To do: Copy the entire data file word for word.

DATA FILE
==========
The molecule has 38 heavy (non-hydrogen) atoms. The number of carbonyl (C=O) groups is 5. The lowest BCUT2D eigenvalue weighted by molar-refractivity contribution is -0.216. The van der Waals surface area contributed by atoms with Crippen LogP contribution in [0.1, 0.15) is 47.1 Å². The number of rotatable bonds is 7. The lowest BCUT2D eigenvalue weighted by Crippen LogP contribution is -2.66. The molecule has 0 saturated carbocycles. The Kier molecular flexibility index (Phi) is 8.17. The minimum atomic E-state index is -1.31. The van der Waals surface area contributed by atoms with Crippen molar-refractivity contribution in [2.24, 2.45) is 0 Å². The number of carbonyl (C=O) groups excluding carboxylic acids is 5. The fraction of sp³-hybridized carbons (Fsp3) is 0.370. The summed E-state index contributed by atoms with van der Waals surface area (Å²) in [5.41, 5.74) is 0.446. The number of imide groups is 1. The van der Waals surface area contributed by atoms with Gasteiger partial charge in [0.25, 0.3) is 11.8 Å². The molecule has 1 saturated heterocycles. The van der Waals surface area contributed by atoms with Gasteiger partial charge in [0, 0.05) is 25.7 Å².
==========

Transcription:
The molecule has 38 heavy (non-hydrogen) atoms. The number of carbonyl (C=O) groups is 5. The lowest BCUT2D eigenvalue weighted by molar-refractivity contribution is -0.216. The van der Waals surface area contributed by atoms with Crippen LogP contribution in [0.1, 0.15) is 47.1 Å². The number of rotatable bonds is 7. The lowest BCUT2D eigenvalue weighted by Crippen LogP contribution is -2.66. The molecule has 0 saturated carbocycles. The Kier molecular flexibility index (Phi) is 8.17. The minimum atomic E-state index is -1.31. The van der Waals surface area contributed by atoms with Crippen molar-refractivity contribution in [2.24, 2.45) is 0 Å². The number of carbonyl (C=O) groups excluding carboxylic acids is 5. The fraction of sp³-hybridized carbons (Fsp3) is 0.370. The summed E-state index contributed by atoms with van der Waals surface area (Å²) in [5.41, 5.74) is 0.446. The number of imide groups is 1. The van der Waals surface area contributed by atoms with Gasteiger partial charge in [0.25, 0.3) is 11.8 Å². The molecule has 1 saturated heterocycles. The van der Waals surface area contributed by atoms with Gasteiger partial charge in [0, 0.05) is 25.7 Å².